Control, freedom, discrimination are once again in the British debate at the moment of designing the return to a certain normality. The Government is studying the introduction of a COVID certificate, which guarantees the immunity of the bearer . The first trials of the electronic pass begin next week, but the idea is meeting strong resistance among the political class and some business sectors.
The simple suggestion that such a certificate may be required to enter pubs, theaters, discos or mass events, such as football matches, has ignited a controversy about equality, public freedoms and the need to avoid a new wave of coronavirus.
Such a pass “would create a miserable Checkpoint Britain dystopia,” Conservative MP Steve Baker has even said, comparing the new system to the famous checkpoint (Checkpoint Charlie) on the Berlin Wall. “It is completely incompatible with freedom,” he says.
Back to normal
Dozens of conservatives like Baker oppose the so-called “vaccination passport” for internal use and international travel . They demand that the bill be put to a vote in Parliament. The Labor leadership has not yet clearly decided its position, but many of its MPs will object, considering the plans “discriminatory” .
Boris Johnson acknowledged this week that the certificates raise “ethical and practical questions.” The prime minister did not want to specify under what circumstances they would be enforceable, but warned that “it can play an important role, both domestically and internationally, in allowing people to return to something akin to normalcy.”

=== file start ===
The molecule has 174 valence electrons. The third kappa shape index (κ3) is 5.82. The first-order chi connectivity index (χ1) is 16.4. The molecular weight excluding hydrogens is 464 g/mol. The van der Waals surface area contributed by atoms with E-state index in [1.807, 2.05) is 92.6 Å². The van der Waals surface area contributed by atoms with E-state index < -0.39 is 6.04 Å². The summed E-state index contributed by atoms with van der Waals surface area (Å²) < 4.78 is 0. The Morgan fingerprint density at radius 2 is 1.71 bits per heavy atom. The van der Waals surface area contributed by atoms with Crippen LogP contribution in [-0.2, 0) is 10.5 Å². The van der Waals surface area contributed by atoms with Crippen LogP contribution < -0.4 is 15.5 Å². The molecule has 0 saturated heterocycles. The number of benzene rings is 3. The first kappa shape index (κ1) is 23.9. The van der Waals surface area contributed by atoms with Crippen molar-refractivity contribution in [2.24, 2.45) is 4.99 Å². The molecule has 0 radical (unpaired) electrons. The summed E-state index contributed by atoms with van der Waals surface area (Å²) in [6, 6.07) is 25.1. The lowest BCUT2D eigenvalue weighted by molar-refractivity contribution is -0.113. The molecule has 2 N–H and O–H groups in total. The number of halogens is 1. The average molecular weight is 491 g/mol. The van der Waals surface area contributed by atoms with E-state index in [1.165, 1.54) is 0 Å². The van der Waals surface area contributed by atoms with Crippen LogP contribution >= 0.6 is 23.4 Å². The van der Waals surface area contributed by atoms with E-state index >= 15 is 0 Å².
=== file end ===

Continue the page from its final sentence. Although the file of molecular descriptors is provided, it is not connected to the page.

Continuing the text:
The application would include vaccination, immunity in the previous six months and negative tests carried out the day before. Nicola Sturgeon, in Scotland, is considering similar plans.
Bars and nightclubs are among the sectors most strongly opposed. ” It is not practical, nor fair,” they point out from Rekon UK, which runs 42 stores. The proposal for Simon Emny, of the Fuller, Smith & Turner group with almost 400 pubs, “goes against the spirit of a public house , which is to be a place open to all . ” In an editorial, The Financial Times defends, instead, the pass, as a way to reopen society and the economy and to protect the country from the risks of new strains.
The pass to international flights
The dilemma is not just British. The covid certificate will be essential for future international trips. Singapore will accept from next month the electronic pass on mobile, developed by the International Air Transport Association (IATA) .
Passengers will be able to travel freely and enter the Asian country just by showing the application, which will avoid checks and delays at airports. Singapore will be one of the first to use the IATA pass , but more than 20 airlines , including Emirates, Qatar Airways and Malaysia Airlines, are testing it, awaiting approval from more governments around the world.